The 5100 block of Adams Boulevard could be a Southern California version of New York's SoHo: a string of warehouse-size galleries, studios and artist haunts, most tucked behind worn facades and wrought-iron bars that do little to hint at the life within.
But Royce Tarleeb says it's high time for a coming-out party. The owner of the Black to Jupiter club and four other properties on Adams is working with neighboring merchants and the community to revitalize the street's western tip by nurturing an artistic scene as well as helping to develop small businesses.
"I see a collage here of theater, business, art, music--everything," said Tarleeb, 40, seated amid the bright coffeehouse-style decor in the Black to Jupiter lounge. "These are places where people can come, enjoy themselves and just hang."
Turning this section of Adams near Redondo Boulevard, with its quake-damaged corner lot and overabundance of graffiti, into a thriving thoroughfare might seem like a well-intentioned but impossible dream. But Tarleeb and others say they are already well on their way to turning it into reality.
Besides the lounge and club that feature live Caribbean music, Black to Jupiter, at 5170 Adams, boasts a gallery hung with works by such renowned artists as Nathaniel Bustion and Annie Toliver. Artists also work out of the many studio spaces and rambling courtyard, and Tarleeb plans to convert two upstairs apartments into office spaces.
Tarleeb's property between 5170 and 5178 Adams includes another art studio, a small food store and a vintage clothing and goods shop operated by friends--merchants who say they have been heartened enough by Tarleeb's efforts to invest their time and money into turning around the street once known as "stately Adams."
"I've been in L.A. since '58, and I've seen things around Adams go up and down," said J.B. Brown, who owns J.B.'s Store as well as a small trucking business. "When I first moved in here, it looked a house of horrors. There was nothing. But I decided to give this a try."
Brown says he took cues from Tarleeb. Once a full-time stockbroker and commercial property rehabilitator, Tarleeb bought buildings in January, 1994, that had been abandoned during the recession. A week later the Northridge earthquake devastated much of the surrounding property, including Lula Washington's Contemporary Dance Theatre. (Washington has since moved to a temporary location on Pico Boulevard, but plans to move back.)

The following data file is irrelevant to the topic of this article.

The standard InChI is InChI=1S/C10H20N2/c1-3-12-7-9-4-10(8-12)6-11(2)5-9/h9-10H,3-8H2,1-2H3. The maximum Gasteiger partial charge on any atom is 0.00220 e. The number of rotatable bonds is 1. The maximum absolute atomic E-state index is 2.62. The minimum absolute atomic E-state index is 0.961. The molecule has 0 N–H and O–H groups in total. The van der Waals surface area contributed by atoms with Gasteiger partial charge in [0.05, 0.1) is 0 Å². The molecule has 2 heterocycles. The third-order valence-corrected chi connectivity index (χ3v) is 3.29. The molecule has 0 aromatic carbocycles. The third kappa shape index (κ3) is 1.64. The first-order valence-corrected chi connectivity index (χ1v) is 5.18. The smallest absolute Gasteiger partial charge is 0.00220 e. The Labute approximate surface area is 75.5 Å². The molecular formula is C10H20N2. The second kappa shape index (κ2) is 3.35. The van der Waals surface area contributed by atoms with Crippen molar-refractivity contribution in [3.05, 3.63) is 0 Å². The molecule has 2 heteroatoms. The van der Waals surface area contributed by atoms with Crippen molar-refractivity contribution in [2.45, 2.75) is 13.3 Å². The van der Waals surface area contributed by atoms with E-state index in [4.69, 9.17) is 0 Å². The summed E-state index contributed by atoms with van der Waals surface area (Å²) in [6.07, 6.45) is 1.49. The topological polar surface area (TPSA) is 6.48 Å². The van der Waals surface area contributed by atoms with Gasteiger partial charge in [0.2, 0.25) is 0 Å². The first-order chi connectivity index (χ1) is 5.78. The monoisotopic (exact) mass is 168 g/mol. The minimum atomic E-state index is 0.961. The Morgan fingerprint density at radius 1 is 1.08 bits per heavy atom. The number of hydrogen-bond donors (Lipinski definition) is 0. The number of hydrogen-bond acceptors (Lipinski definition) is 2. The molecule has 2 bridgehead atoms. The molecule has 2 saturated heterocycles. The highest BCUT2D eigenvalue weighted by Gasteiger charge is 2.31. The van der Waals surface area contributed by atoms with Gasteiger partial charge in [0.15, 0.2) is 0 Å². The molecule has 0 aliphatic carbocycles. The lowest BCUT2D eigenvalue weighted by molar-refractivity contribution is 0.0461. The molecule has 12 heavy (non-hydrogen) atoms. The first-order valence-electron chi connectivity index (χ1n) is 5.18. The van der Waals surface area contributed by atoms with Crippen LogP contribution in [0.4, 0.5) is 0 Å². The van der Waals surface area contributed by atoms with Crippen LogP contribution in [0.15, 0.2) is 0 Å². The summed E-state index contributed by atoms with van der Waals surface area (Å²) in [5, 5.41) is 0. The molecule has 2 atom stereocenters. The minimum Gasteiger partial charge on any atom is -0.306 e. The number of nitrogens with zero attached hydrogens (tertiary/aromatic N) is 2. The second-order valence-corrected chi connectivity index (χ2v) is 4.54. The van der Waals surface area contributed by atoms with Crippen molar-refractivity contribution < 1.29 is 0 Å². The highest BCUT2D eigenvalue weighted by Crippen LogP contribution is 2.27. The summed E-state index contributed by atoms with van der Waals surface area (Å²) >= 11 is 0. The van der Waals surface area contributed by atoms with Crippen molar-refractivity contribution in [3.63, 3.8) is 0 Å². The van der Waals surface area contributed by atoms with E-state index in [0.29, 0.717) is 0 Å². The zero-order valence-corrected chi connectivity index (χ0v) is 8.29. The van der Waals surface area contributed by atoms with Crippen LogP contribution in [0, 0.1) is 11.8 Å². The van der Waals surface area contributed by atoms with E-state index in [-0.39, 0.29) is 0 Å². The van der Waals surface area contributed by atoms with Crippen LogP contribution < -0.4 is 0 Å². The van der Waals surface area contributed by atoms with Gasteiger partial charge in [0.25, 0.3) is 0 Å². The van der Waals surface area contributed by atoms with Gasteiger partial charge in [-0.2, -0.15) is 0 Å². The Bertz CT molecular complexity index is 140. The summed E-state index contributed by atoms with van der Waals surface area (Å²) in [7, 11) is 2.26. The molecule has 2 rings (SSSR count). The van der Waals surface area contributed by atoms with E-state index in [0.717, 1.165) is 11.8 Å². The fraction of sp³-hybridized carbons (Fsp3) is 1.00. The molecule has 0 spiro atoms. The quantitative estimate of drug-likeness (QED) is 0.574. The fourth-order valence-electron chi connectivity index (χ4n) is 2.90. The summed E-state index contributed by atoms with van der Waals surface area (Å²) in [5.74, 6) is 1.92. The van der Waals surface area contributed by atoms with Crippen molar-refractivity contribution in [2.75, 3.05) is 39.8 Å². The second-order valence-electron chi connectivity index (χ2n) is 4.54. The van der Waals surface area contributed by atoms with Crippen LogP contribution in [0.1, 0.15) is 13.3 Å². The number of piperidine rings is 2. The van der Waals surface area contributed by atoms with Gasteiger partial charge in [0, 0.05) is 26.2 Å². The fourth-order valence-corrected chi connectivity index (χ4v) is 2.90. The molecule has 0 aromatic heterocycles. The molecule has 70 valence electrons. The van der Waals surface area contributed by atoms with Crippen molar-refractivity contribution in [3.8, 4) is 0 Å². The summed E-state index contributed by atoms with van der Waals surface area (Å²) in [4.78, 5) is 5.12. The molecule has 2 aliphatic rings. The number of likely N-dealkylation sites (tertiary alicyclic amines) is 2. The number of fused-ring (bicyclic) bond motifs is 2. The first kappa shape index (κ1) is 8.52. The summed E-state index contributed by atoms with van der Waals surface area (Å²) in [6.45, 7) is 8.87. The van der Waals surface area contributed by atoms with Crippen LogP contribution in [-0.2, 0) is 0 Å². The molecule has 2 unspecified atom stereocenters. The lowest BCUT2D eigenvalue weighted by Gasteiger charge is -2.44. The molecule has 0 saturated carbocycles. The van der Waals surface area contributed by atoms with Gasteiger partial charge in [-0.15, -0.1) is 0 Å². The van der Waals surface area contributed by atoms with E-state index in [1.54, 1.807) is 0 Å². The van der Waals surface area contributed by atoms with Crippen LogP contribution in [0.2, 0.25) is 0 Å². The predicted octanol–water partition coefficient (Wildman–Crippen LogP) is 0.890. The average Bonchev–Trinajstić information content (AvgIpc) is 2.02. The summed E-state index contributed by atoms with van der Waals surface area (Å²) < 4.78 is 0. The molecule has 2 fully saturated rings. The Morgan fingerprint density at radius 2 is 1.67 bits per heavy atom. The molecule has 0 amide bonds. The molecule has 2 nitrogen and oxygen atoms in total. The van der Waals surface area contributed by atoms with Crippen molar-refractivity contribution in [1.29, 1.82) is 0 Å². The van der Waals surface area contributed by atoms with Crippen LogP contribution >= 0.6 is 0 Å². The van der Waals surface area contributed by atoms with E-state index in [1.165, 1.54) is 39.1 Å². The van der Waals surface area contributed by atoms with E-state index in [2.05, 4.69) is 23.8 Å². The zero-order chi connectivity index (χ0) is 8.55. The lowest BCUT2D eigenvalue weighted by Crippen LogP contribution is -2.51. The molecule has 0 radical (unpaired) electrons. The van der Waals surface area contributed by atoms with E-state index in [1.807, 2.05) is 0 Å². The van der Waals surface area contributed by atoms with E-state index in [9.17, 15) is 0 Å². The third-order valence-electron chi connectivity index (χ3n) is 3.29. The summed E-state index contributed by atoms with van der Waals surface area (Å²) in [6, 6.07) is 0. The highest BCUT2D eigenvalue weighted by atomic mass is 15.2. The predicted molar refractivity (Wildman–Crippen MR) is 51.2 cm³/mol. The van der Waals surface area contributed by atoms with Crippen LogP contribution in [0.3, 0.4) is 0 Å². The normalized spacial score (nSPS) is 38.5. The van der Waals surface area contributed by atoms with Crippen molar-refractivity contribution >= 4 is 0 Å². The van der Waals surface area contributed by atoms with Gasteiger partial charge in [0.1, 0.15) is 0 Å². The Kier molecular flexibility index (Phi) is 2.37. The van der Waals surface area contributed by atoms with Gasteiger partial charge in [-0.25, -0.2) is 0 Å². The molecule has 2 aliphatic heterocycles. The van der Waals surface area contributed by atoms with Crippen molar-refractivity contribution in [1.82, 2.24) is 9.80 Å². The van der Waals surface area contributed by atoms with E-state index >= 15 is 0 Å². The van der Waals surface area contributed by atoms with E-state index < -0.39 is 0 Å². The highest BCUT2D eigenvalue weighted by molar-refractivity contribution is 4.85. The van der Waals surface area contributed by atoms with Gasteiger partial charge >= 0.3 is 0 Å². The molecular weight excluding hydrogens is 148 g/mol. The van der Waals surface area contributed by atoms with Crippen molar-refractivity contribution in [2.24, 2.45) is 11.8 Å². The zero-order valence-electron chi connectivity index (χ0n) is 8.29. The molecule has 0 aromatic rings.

Rather than an albatross, however, Tarleeb saw a potential swan, a row of places that could be the catalyst for more economic growth. Setting up living quarters in a loft, he set about rehabilitating the buildings, doing much of the work himself--"on my knees"--as he struggled to keep ahead of payments on the $165,000 property. "When I came, it was a dead block. The area seemed desolate," he said.
"But I saw, every morning, hundreds of people pack the street in front of my place, families going to work or school. They were witnessing a transformation, something coming out of the ruins. We've had hip-hop parties here attended by gang members, homeless people working here, people from all walks of life." He said there have been some isolated conflicts, some fights, but calm has largely prevailed.
"We're out to mend a lot of factions in this city and bring people together."
Tarleeb said he is seeking investors to help shoulder some of the financial burden and expedite the completion of his improvements, which includes a restaurant and library.
Steven Yablok, owner of Club Fais Do Do half a block west, said he's solidly part of Tarleeb's neighborhood coalition that is determined to do things themselves.
"We've got everyone right here--African Americans, Jews, Arabs, Latinos, Koreans," said Yablok, who also owns an adjacent photography studio and, like Tarleeb, lives above his property. "This is a great neighborhood, a great street. People just forgot about it. But it's really starting to be a happening place now. Once people feel comfortable in their own neighborhood, that's it."